Secondly, Badgley appears to have omitted what populist choices existed to define local radicalization The central interpretive argument about UFO leadership from the Good study is that there were three (not two) currents: a reform from above argument by E.C. Drury about making the UFO a people’s party within existing market and parliamentary rules; a radical reform from below argument by W.C. Good to extend direct democracy methods in co-operation to politics through the single land tax, free trade, and a transformed parliamentary system through a variety of direct democracy reforms like proportional representation and the single preferential ballot; and thirdly, a purely negative, sectional argument by J.J. Morrison for occupational self-defence through narrowly conceived co-operative action. Arguably, it was Morrison who triumphed as the sole leader remaining after 1926.

Yet Badgley’s accounts of local activist initiatives in co-operation and politics appear to illustrate all three of these tendencies as well as confirm how economically and socially representative UFO membership was. If anything, his local studies confirm anecdotal evidence in leadership studies about the importance of the single land tax to the most radical populists, the relative youthfulness of UFO activists, and the importance of pro-Union Presbyterians influenced by the Social Gospel.

Another contextual question is: why choose Lambton, Simcoe, and Lanark Counties? Badgley offers two reasons: their geographical representativeness and available evidence (the degree of local organization in Lambton, the only extant club records being for Simcoe, and the number of local papers in Lanark). However, as noted in the Good study, from a farm production system point of view, there were four regional farm economies in Ontario: the dairy belt (divided between eastern and western Ontario – Lanark being in the first); a mixed livestock system (Lambton and Simcoe); a few specialized areas such as the fruit farmers of Niagara or Prince Edward; and the agro-forestry system of Northern Ontario. The selection of local studies can be refined and tested further.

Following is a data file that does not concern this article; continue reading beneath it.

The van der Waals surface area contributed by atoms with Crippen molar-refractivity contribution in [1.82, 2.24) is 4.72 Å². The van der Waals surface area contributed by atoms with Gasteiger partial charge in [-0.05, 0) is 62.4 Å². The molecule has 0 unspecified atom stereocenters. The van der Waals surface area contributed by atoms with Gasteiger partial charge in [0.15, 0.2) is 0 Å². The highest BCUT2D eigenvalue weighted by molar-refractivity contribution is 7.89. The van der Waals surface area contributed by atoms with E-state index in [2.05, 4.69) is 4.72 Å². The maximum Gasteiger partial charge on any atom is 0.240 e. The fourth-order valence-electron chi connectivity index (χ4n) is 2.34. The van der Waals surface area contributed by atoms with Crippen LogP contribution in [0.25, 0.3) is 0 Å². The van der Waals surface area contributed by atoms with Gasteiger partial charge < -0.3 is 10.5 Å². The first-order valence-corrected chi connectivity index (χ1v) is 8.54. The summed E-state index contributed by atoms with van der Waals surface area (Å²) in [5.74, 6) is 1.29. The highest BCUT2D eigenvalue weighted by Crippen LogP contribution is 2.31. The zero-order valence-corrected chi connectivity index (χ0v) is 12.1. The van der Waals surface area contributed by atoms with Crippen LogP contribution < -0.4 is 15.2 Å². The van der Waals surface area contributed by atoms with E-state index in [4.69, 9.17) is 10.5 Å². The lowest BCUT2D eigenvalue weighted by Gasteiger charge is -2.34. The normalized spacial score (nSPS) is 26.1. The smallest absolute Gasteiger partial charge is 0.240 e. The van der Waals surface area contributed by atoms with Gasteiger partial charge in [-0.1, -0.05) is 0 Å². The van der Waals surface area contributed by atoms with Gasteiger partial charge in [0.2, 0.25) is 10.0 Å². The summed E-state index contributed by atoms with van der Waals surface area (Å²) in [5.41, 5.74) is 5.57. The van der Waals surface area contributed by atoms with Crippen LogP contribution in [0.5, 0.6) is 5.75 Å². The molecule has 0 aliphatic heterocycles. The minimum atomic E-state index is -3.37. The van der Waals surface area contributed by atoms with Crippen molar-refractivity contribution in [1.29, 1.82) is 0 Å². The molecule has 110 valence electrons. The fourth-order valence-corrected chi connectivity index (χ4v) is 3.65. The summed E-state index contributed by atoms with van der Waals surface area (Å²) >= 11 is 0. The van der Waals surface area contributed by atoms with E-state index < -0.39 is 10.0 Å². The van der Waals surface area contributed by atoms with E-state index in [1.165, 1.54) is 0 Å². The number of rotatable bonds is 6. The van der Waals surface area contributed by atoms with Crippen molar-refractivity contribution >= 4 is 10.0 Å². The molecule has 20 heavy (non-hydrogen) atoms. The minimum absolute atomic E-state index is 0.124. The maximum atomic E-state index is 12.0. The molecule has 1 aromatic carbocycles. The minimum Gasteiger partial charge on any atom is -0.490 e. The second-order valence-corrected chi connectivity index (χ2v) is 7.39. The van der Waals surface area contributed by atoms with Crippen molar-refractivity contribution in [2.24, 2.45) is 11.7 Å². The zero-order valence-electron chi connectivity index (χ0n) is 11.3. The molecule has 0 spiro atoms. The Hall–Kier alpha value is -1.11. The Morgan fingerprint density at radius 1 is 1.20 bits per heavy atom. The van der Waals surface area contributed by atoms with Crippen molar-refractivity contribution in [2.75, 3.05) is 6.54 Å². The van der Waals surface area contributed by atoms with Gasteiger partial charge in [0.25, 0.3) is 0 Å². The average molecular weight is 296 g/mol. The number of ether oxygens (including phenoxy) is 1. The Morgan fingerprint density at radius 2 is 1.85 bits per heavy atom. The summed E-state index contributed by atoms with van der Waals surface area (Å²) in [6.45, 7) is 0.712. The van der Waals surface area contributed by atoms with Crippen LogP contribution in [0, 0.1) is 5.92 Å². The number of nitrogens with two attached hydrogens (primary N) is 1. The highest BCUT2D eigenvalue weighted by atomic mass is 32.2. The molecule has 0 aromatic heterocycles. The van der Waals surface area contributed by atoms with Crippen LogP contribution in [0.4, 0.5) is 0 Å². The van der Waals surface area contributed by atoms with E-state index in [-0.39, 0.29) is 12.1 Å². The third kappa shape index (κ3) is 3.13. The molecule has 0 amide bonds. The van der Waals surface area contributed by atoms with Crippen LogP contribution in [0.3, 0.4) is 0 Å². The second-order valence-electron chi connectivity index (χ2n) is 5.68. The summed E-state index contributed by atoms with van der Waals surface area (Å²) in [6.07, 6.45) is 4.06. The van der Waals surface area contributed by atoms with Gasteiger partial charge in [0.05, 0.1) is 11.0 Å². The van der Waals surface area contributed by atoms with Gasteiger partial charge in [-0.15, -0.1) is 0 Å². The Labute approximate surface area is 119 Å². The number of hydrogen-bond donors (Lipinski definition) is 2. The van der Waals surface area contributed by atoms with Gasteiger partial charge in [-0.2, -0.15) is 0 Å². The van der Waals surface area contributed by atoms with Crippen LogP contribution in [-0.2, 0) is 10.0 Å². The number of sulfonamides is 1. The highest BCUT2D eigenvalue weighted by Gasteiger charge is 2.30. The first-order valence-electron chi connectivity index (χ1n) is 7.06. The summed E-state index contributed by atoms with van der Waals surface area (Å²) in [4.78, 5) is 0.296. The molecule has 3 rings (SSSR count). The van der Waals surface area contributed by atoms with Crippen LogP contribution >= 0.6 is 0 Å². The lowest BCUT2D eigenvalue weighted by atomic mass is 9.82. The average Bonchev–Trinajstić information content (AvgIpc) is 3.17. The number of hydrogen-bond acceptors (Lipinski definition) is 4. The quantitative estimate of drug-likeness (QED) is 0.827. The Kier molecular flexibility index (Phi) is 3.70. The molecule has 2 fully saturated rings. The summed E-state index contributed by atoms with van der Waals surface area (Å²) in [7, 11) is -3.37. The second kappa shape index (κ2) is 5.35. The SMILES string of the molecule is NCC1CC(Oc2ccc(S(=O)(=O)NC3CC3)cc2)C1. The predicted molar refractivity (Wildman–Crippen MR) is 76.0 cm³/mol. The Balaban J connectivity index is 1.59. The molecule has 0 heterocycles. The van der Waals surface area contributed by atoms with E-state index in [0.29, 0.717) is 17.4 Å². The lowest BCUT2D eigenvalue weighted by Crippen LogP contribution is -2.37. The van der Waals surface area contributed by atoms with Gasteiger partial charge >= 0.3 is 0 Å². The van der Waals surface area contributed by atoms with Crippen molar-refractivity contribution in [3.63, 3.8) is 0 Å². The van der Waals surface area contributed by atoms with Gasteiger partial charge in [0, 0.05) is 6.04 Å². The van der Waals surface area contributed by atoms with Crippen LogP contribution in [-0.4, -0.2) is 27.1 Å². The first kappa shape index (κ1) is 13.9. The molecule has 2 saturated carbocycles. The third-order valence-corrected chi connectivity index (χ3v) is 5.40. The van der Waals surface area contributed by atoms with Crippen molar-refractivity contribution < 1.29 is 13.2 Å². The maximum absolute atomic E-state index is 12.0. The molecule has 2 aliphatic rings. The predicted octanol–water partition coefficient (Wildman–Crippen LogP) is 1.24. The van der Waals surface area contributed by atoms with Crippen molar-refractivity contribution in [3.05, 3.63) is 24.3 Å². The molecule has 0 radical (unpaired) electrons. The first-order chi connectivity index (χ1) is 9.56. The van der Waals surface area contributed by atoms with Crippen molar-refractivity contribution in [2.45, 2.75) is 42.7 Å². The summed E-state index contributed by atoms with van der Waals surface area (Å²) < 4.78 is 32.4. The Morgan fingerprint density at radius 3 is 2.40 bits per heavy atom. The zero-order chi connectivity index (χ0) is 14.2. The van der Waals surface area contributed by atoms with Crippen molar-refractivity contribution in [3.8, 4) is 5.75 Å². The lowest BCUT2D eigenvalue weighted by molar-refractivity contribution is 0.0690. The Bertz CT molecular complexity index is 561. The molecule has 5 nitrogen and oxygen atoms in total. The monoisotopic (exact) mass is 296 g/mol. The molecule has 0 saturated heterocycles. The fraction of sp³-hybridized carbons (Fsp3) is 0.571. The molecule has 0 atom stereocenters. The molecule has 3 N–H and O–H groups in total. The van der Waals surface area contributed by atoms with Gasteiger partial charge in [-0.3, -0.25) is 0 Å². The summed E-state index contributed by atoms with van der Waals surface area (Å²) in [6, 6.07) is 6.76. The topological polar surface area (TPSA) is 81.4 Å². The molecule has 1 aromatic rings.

Thirdly, what about interpretation? Badgley does a good job in summarizing how Ontario historiography has marginalized this mass, radical challenge to its dominant political culture. But he has to simplify the Marxist narrative and critique to deny there is a meaningful organizational and social context for local responses, which included all tendencies – from Simcoe County’s F.W. Webster and his explicit mention of anarchism to argue for reform from below single land tax and electoral reforms, to the mainstream co-operative and political practice of most Simcoe UFO members who were led by E.C. Drury locally, to the negative sectionalism of Leslie Oke and the Lambton farm co-operative association.

Despite these criticisms, this is a valuable book for two reasons. First, the Ontario farm progressive challenge was a radical, mass break from Canadian capitalist politics. The farmers’ achievement is well worth repeated, careful study from a variety of points of view.

Secondly, the farm progressive challenge was more than a break from bourgeois politics. It also put forward a mass, democratic debate in practice on what will replace it. As a Marxist, I have argued that the nature of that break and alternative has to be class situated. A petit-bourgeois populist movement did challenge for power but it did not conquer it. Activists of the 21st century have to ask why.